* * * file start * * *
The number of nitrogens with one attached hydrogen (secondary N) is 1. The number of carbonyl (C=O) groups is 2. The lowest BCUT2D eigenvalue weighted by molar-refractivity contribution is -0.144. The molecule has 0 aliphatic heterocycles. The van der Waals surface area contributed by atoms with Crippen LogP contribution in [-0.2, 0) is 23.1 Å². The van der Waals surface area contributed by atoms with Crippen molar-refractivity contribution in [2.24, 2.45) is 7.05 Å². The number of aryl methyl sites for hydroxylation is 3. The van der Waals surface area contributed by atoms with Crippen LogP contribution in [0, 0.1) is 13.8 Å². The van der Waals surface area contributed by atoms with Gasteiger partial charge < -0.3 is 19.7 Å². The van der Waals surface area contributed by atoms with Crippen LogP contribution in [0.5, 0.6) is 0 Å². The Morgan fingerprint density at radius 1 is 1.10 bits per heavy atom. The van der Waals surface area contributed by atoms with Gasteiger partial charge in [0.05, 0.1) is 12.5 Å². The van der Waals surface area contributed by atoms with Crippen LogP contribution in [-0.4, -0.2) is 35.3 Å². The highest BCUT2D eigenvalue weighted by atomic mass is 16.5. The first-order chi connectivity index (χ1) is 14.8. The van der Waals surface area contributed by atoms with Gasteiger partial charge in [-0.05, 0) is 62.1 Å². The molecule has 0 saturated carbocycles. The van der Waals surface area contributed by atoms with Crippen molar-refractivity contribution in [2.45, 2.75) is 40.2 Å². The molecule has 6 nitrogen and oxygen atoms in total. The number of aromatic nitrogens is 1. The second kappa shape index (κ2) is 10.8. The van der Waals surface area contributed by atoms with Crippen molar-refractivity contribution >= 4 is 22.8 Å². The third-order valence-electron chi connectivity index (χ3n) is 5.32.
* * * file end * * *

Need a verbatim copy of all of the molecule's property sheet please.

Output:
The number of nitrogens with one attached hydrogen (secondary N) is 1. The number of carbonyl (C=O) groups is 2. The lowest BCUT2D eigenvalue weighted by molar-refractivity contribution is -0.144. The molecule has 0 aliphatic heterocycles. The van der Waals surface area contributed by atoms with Crippen LogP contribution in [-0.2, 0) is 23.1 Å². The van der Waals surface area contributed by atoms with Crippen molar-refractivity contribution in [2.24, 2.45) is 7.05 Å². The number of aryl methyl sites for hydroxylation is 3. The van der Waals surface area contributed by atoms with Crippen LogP contribution in [0, 0.1) is 13.8 Å². The van der Waals surface area contributed by atoms with Gasteiger partial charge < -0.3 is 19.7 Å². The van der Waals surface area contributed by atoms with Crippen LogP contribution in [0.5, 0.6) is 0 Å². The Morgan fingerprint density at radius 1 is 1.10 bits per heavy atom. The van der Waals surface area contributed by atoms with Gasteiger partial charge in [0.05, 0.1) is 12.5 Å². The van der Waals surface area contributed by atoms with Crippen LogP contribution in [-0.4, -0.2) is 35.3 Å². The highest BCUT2D eigenvalue weighted by atomic mass is 16.5. The first-order chi connectivity index (χ1) is 14.8. The van der Waals surface area contributed by atoms with Gasteiger partial charge in [-0.05, 0) is 62.1 Å². The molecule has 0 saturated carbocycles. The van der Waals surface area contributed by atoms with Crippen molar-refractivity contribution in [2.45, 2.75) is 40.2 Å². The molecule has 6 nitrogen and oxygen atoms in total. The number of aromatic nitrogens is 1. The second kappa shape index (κ2) is 10.8. The van der Waals surface area contributed by atoms with Crippen molar-refractivity contribution >= 4 is 22.8 Å². The third-order valence-electron chi connectivity index (χ3n) is 5.32.